Oldest Toys in America

11 Oldest Toys in America

Toys were one of the first things that children would play with, and they were also an important part of many other aspects of life. Toys also help children learn how to interact with others socially. Additionally, toys taught children about physics—or at least helped them understand gravity!

To many kids, toys are considered a way to escape reality. Although this may not be the case, most of us have played with a certain toy at one point or another in our lives. Even if they did just serve that purpose, it doesn’t change the fact that they’re still fun to play with.

With that said, below is a list of some of the oldest toys in America which you might find interesting.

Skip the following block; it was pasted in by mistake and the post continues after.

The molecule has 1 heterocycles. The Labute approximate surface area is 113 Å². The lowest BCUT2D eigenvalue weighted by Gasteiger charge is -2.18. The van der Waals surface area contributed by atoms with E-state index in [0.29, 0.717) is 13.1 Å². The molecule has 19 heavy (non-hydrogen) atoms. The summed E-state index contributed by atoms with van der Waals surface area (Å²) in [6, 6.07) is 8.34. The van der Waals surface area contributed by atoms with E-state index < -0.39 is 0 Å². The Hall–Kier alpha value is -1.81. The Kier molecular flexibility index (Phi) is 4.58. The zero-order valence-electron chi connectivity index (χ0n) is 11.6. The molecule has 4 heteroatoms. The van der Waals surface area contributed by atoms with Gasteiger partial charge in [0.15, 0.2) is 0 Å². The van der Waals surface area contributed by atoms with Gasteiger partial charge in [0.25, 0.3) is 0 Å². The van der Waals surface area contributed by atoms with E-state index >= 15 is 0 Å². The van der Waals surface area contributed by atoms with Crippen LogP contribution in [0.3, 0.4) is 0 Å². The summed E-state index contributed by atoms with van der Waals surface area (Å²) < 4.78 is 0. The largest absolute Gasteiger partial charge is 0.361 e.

11. Baby Alive

Year Invented: 1973
Inventor/Manufacturer: Kenner
Type of Toy: Doll

photo source: Hasbro

Kenner originally released the Baby Alive doll in 1973. It had a bottle, nappies, and a feeding spoon, and could be fed food packets diluted with water. A lever on its back would be pressed to make it eat the meal once the spoon was placed in its mouth.

Food would pass through the doll and end up as plastic trash in her diaper. The doll was purposefully created to mimic the difficulties of providing for a newborn.

Did You Know?

Baby Alive became well-known in the early 1980s, selling up to one million dollars annually.

10. NERF Ball

Year Invented: 1970
Inventor/Manufacturer: Parker Brothers
Type of Toy: Foam-based Weaponry

NERF Ballphoto source: Strong Museum of Play